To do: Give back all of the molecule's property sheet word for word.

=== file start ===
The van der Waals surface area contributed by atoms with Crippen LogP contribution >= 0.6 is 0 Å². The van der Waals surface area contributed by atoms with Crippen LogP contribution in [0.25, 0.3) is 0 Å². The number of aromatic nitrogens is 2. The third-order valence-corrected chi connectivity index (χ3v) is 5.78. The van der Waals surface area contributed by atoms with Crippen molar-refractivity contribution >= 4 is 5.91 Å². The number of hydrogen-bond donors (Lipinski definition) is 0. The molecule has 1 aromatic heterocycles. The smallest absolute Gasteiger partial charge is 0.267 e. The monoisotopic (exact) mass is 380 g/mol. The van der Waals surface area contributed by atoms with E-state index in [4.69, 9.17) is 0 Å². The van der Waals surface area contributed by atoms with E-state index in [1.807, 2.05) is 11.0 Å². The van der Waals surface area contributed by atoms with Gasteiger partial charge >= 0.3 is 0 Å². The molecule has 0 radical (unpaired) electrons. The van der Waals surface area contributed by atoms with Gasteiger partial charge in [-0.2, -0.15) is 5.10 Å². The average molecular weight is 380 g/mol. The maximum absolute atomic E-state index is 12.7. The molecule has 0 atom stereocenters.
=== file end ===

The van der Waals surface area contributed by atoms with Crippen LogP contribution >= 0.6 is 0 Å². The van der Waals surface area contributed by atoms with Crippen LogP contribution in [0.25, 0.3) is 0 Å². The number of aromatic nitrogens is 2. The third-order valence-corrected chi connectivity index (χ3v) is 5.78. The van der Waals surface area contributed by atoms with Crippen molar-refractivity contribution >= 4 is 5.91 Å². The number of hydrogen-bond donors (Lipinski definition) is 0. The molecule has 1 aromatic heterocycles. The smallest absolute Gasteiger partial charge is 0.267 e. The monoisotopic (exact) mass is 380 g/mol. The van der Waals surface area contributed by atoms with E-state index in [4.69, 9.17) is 0 Å². The van der Waals surface area contributed by atoms with E-state index in [1.807, 2.05) is 11.0 Å². The van der Waals surface area contributed by atoms with Gasteiger partial charge >= 0.3 is 0 Å². The molecule has 0 radical (unpaired) electrons. The van der Waals surface area contributed by atoms with Gasteiger partial charge in [-0.2, -0.15) is 5.10 Å². The average molecular weight is 380 g/mol. The maximum absolute atomic E-state index is 12.7. The molecule has 0 atom stereocenters.